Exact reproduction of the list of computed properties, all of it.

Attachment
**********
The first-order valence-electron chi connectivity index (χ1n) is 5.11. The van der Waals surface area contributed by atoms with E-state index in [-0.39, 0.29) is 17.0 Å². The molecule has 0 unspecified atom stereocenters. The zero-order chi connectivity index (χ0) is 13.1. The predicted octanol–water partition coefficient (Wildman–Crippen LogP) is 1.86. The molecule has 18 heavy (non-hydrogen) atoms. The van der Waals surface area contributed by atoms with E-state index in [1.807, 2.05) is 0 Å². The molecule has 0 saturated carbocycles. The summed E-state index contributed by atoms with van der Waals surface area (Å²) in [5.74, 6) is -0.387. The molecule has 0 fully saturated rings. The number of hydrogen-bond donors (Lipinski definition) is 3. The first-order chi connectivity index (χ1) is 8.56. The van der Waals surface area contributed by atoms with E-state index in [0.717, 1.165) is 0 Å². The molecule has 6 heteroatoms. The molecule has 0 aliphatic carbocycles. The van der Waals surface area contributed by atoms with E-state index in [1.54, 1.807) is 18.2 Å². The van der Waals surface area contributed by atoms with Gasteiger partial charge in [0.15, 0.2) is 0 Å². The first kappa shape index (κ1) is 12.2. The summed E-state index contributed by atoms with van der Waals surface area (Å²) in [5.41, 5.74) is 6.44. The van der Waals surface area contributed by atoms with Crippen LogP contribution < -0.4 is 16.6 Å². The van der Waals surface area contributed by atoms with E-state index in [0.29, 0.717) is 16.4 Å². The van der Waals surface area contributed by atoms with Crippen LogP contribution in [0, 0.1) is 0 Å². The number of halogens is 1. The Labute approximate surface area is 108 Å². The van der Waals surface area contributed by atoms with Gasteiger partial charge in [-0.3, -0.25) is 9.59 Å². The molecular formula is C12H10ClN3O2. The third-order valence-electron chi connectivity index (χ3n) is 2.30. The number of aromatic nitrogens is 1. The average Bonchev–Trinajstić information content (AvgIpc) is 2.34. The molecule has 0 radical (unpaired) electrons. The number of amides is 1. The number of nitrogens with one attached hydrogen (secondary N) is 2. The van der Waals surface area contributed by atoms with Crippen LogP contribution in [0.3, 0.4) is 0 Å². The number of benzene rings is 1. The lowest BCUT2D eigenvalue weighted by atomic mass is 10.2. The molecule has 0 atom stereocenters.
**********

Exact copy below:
The first-order valence-electron chi connectivity index (χ1n) is 5.11. The van der Waals surface area contributed by atoms with E-state index in [-0.39, 0.29) is 17.0 Å². The molecule has 0 unspecified atom stereocenters. The zero-order chi connectivity index (χ0) is 13.1. The predicted octanol–water partition coefficient (Wildman–Crippen LogP) is 1.86. The molecule has 18 heavy (non-hydrogen) atoms. The van der Waals surface area contributed by atoms with E-state index in [1.807, 2.05) is 0 Å². The molecule has 0 saturated carbocycles. The summed E-state index contributed by atoms with van der Waals surface area (Å²) in [5.74, 6) is -0.387. The molecule has 0 fully saturated rings. The number of hydrogen-bond donors (Lipinski definition) is 3. The first-order chi connectivity index (χ1) is 8.56. The van der Waals surface area contributed by atoms with E-state index in [0.717, 1.165) is 0 Å². The molecule has 6 heteroatoms. The molecule has 0 aliphatic carbocycles. The van der Waals surface area contributed by atoms with E-state index in [1.54, 1.807) is 18.2 Å². The van der Waals surface area contributed by atoms with Gasteiger partial charge in [0.15, 0.2) is 0 Å². The first kappa shape index (κ1) is 12.2. The summed E-state index contributed by atoms with van der Waals surface area (Å²) in [5.41, 5.74) is 6.44. The van der Waals surface area contributed by atoms with Crippen LogP contribution < -0.4 is 16.6 Å². The van der Waals surface area contributed by atoms with E-state index in [0.29, 0.717) is 16.4 Å². The van der Waals surface area contributed by atoms with Crippen LogP contribution in [0, 0.1) is 0 Å². The number of halogens is 1. The Labute approximate surface area is 108 Å². The van der Waals surface area contributed by atoms with Gasteiger partial charge in [-0.3, -0.25) is 9.59 Å². The molecular formula is C12H10ClN3O2. The third-order valence-electron chi connectivity index (χ3n) is 2.30. The number of aromatic nitrogens is 1. The average Bonchev–Trinajstić information content (AvgIpc) is 2.34. The molecule has 0 radical (unpaired) electrons. The number of amides is 1. The number of nitrogens with one attached hydrogen (secondary N) is 2. The van der Waals surface area contributed by atoms with Crippen LogP contribution in [0.3, 0.4) is 0 Å². The number of benzene rings is 1. The lowest BCUT2D eigenvalue weighted by atomic mass is 10.2. The molecule has 0 atom stereocenters.